from The Morgan Report:
by Kerry Lutz, Financial Survival Network:
John Rubino returns… Something was going to pop these bubbles and it just happened to be the Coronavirus. Oil crashed again to $12 per bbl. Diamond Offshore just went BK. Offshore drilling is super costly and their oil has no market. 27 oil tankers off the coast of Long Beach and even more off the coast of Singapore. We’re almost at the point where there’s no more storage capacity. Until we start driving and flying again real soon. Shale oil junk bonds are worthless. The oil producing countries have either cut spending dramatically or they have to borrow a ton of money that isn’t available. Money center banks, hedge funds and pension funds are going to see massive losses. It starts with oil and ends with Illinois. States will go bankrupt. Trump asked why we should bail out Blue States. The number of things that blow up become catastrophic. The Feds have no choice but to bail out everything and that’s the end of the dollar, as we know it. There’s not a hedge fund left after the big bang!
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Russia uses America’s own weapon against them as new oil gambit may be the key to collapsing the Western financial system
by Kenneth Schortgen, Shotgun Economics:
For those who do not remember details of the Cold War between the U.S. and former Soviet Union, it was a combination of a military buildup under President Reagan coupled with a depressing of the price of oil that eventually led to the Communist regime’s demise. Yet like a pendulum that swings to the opposite side when there is enough inertia, just 30 years later Russia has set themselves up to use the very same weapons that were used against them in order to bring harm or even destroy the financial systems of their adversaries.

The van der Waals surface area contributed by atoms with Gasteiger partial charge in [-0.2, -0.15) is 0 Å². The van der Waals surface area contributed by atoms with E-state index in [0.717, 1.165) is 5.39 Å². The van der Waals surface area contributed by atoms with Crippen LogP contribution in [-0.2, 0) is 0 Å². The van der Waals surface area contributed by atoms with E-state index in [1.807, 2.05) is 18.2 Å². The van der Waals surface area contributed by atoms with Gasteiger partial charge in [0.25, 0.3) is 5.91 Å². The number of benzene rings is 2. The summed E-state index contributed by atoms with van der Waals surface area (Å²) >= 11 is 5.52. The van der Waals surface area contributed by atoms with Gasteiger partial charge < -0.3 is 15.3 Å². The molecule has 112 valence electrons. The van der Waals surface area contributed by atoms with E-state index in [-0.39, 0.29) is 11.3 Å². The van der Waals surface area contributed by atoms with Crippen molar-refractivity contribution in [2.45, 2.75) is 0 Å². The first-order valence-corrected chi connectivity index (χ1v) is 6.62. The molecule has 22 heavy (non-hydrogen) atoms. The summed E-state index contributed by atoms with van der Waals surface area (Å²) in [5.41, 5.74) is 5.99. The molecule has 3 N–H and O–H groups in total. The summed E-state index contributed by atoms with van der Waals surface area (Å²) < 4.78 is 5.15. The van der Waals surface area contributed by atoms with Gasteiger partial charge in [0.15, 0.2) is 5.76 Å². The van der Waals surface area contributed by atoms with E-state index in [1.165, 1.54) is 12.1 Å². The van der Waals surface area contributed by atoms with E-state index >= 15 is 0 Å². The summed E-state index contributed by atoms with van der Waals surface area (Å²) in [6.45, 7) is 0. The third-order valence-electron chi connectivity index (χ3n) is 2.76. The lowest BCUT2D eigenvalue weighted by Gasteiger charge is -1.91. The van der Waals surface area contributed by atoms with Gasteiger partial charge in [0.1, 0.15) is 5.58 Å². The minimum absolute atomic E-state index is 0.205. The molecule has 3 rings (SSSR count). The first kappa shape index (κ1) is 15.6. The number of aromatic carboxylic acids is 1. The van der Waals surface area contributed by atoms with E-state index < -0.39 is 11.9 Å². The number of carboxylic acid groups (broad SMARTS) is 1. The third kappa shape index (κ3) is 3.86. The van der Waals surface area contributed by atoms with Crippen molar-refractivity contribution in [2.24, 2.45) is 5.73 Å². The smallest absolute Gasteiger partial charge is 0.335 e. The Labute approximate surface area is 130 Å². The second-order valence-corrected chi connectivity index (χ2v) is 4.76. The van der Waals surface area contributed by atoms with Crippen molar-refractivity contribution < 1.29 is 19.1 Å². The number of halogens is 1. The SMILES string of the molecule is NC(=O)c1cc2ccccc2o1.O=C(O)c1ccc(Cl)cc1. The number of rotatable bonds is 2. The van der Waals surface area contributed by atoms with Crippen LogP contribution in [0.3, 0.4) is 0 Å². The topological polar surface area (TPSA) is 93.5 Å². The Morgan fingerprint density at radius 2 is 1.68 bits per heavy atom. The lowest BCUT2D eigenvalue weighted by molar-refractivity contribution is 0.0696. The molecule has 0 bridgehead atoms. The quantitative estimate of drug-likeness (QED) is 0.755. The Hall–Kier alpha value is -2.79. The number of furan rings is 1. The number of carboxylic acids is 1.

by Kurt Nimmo, Another Day in the Empire:
Most of what Donald Trump says and tweets can be ignored. His advisers and cabinet will make all final decisions regardless of what the stable genius says he will do—for instance, leaving Syria.
The US military isn’t going anywhere despite Trump declaring he will bring the troops home. The troops aren’t going anywhere so long as Bashar al-Assad remains in power.
Tump now says he wants to steal Syria’s minuscule reservoir of oil and give it to the Kurds, possibly as a consolation prize for abandoning them to Erdogan and Turkey.
by Doug Casey, International Man:
International Man: The United States and Iran appear to be closer than ever to war. Where do you think this is headed, and what would the consequences of a war with Iran be?
David Stockman: If it ever really happened in a hot-war sense, it would be catastrophic, because everything in the Persian Gulf would be sunk.
There would be massive amounts—tens of thousands of tons—of metal clogging up the Strait of Hormuz from all these sunken ships, both ours and theirs.
by John Rubino, Dollar Collapse: